“young readers … will relish the sense of a wild magical place where plants swallow insects and tall birds dance.” Quill and Quire
“It is not hard to find a story that links a beloved grandparent with a familiar place, but Wild Bog Tea has an elegance and rarity in its very precise geographical and botanical focus that sets it apart. Harvey Chan’s illustrations –– red pencil on brown paper, with some rice paper collage have made this picture book a work of art, perhaps to be appreciated as much by adults as by children. … This isn’t simply the story of a beloved memory, but the depiction of many facets, the many inhabitants, that give an ecosystem its character and life –– a beautiful and unusual accomplishment for the age group.” Diedre Baker, The Toronto Star
Miracle At Willowcreek
Miracle of Willowcreek tells of a feisty young girl who takes a stand against developers who threaten to destroy the home of a small flock of Sandhill cranes.
Miracle at Willowcreek. Toronto: Second Story Press, 1998.
ISBN 1-894549-47-3 (paperback novel)
“Miracle at Willowcreek is a remarkable story told with sensitivity, humour and passion; it challenges the reader to consider our ethical relationship to wild creatures. Having studied and helped cranes for thirty-two years, I can emphathize with Tess and her friends who took a stand to protect cranes and their wetlands.” George Archibald, Director, International Crane Foundation
“… a real treat for nature lovers.” Quill and Quire
“This captivating novel will enthrall and enlighten.” Jacket Flap
“B.C.’s LeBox writes with great love and precise observation of this remarkable area, making the hatching and raising of a sandhill crane an event of excitement and interest.” The Toronto Star
“Miracles do happen –– thanks to the ingenuity and perseverance of the determined young girl in this wonderful book, Miracle at Willowcreek. … Besides identifying strongly with the natural world and its animal inhabitants, the girls in this book lean to grasp the strength of the spirit within themselves, to work hard towards a goal, stand up for what they believe in, and above all, to trust in their instincts and intellect.” St. John’s Newfoundland Evening Telegram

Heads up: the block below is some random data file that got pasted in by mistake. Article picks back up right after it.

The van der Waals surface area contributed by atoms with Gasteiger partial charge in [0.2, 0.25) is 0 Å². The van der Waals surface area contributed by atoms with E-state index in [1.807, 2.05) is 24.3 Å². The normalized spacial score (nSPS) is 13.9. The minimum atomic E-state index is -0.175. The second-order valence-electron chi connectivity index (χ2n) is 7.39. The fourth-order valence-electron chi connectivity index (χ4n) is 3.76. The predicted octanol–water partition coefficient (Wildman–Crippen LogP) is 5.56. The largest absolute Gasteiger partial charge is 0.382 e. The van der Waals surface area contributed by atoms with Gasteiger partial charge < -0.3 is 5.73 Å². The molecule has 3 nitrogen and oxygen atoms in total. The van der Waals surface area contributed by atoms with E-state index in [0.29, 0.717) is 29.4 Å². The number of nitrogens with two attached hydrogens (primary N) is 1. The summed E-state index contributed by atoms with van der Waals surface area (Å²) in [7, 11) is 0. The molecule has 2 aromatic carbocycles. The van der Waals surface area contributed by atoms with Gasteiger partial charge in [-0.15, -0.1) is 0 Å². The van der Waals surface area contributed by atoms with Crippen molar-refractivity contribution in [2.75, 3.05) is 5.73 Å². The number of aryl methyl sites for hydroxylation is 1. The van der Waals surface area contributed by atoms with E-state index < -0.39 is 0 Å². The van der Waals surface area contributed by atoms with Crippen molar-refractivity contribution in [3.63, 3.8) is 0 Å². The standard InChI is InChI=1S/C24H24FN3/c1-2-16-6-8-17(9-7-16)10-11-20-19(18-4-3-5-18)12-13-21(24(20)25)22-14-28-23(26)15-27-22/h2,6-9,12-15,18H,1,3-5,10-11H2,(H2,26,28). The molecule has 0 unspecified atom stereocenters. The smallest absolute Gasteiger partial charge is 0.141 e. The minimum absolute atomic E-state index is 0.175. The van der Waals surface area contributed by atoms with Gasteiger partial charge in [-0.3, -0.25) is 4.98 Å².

The Princess Who Danced With Cranes
Princess Vivian almost loses her beautiful marsh and beloved cranes until she realizes that she and the villagers can help save the flock.
The Princess Who Danced With Cranes. Toronto: Second Story Press, 1997.
ISBN 0-929005-87-2 (paperback)
“Environmental tales and books with feminine heroines are in constant demand. So are good stories. The Princess Who Danced with Cranes is all three.” Canadian Book Review Annual: Connecting Classrooms, Libraries & Canadian Learning Resources
“A beautiful fable for readers under nine. The Princess Who Danced With Cranes reminds young people of the fragility of nature.” Goodreads
Miss Rafferty’s Rainbow Socks
Miss Rafferty’s Rainbow Socks is a magical story of an intergeneration friendship and the rewards of sharing and caring.
Miss Rafferty’s Rainbow Socks. Toronto: HarperCollins, 1996.
ISBN 00-00-224372-5 (bound)
ISBN 0-00-648148-5 (paperback)
“This story of love never sacrifices its buoyancy, and Heather Holbrook’s bright and breezy pictures could have been rendered by a leprechaun. Everything dances: Winnie and Miss Rafferty, the sun and moon, and even the smoke rising out of the chimneys on a star-filled night.” The Vancouver Sun
“This is a story about celebrating life, and the book not only espouses this principle but embodies its spirit.” Quill and Quire
“Miss Rafferty’s Rainbow Socks is a splendid picture book.” Canadian Book Review Annual